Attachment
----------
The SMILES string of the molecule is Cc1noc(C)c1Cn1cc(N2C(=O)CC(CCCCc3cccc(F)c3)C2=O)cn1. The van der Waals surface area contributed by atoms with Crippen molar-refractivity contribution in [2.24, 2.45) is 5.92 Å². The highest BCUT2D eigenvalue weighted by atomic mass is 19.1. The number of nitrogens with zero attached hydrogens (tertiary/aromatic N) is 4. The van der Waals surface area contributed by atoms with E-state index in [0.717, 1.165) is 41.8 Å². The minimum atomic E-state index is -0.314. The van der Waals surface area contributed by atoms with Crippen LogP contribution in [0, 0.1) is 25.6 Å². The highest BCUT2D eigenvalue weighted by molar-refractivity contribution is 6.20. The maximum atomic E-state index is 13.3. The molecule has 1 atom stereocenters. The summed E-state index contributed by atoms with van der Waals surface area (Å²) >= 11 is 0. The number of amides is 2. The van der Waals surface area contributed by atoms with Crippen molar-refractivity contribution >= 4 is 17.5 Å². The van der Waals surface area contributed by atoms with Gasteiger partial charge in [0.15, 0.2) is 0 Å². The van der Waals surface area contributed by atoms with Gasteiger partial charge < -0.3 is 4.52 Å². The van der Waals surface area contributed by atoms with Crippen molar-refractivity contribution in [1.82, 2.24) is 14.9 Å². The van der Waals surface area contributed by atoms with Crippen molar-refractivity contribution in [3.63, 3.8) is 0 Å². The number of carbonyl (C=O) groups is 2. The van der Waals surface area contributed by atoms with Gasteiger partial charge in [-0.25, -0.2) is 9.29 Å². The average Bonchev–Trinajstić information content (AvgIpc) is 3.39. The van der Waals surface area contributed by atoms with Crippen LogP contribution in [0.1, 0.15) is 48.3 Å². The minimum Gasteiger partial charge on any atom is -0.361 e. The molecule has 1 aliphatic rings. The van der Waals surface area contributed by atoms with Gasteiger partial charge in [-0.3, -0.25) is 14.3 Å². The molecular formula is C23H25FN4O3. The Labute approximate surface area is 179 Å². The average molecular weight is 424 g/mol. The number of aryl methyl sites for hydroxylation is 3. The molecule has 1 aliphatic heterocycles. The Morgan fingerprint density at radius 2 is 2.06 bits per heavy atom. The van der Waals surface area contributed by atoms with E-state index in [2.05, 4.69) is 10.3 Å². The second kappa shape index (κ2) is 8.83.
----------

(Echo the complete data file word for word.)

The SMILES string of the molecule is Cc1noc(C)c1Cn1cc(N2C(=O)CC(CCCCc3cccc(F)c3)C2=O)cn1. The van der Waals surface area contributed by atoms with Crippen molar-refractivity contribution in [2.24, 2.45) is 5.92 Å². The highest BCUT2D eigenvalue weighted by atomic mass is 19.1. The number of nitrogens with zero attached hydrogens (tertiary/aromatic N) is 4. The van der Waals surface area contributed by atoms with E-state index in [0.717, 1.165) is 41.8 Å². The minimum atomic E-state index is -0.314. The van der Waals surface area contributed by atoms with Crippen LogP contribution in [0, 0.1) is 25.6 Å². The highest BCUT2D eigenvalue weighted by molar-refractivity contribution is 6.20. The maximum atomic E-state index is 13.3. The molecule has 1 atom stereocenters. The summed E-state index contributed by atoms with van der Waals surface area (Å²) >= 11 is 0. The number of amides is 2. The van der Waals surface area contributed by atoms with Crippen molar-refractivity contribution >= 4 is 17.5 Å². The van der Waals surface area contributed by atoms with Gasteiger partial charge in [0.15, 0.2) is 0 Å². The van der Waals surface area contributed by atoms with Gasteiger partial charge < -0.3 is 4.52 Å². The van der Waals surface area contributed by atoms with Crippen molar-refractivity contribution in [1.82, 2.24) is 14.9 Å². The van der Waals surface area contributed by atoms with Crippen molar-refractivity contribution in [3.63, 3.8) is 0 Å². The number of carbonyl (C=O) groups is 2. The van der Waals surface area contributed by atoms with Gasteiger partial charge in [-0.25, -0.2) is 9.29 Å². The average Bonchev–Trinajstić information content (AvgIpc) is 3.39. The van der Waals surface area contributed by atoms with Crippen LogP contribution in [0.1, 0.15) is 48.3 Å². The minimum Gasteiger partial charge on any atom is -0.361 e. The molecule has 1 aliphatic rings. The van der Waals surface area contributed by atoms with Gasteiger partial charge in [-0.3, -0.25) is 14.3 Å². The molecular formula is C23H25FN4O3. The Labute approximate surface area is 179 Å². The average molecular weight is 424 g/mol. The number of aryl methyl sites for hydroxylation is 3. The molecule has 1 aliphatic heterocycles. The Morgan fingerprint density at radius 2 is 2.06 bits per heavy atom. The van der Waals surface area contributed by atoms with E-state index in [2.05, 4.69) is 10.3 Å². The second kappa shape index (κ2) is 8.83.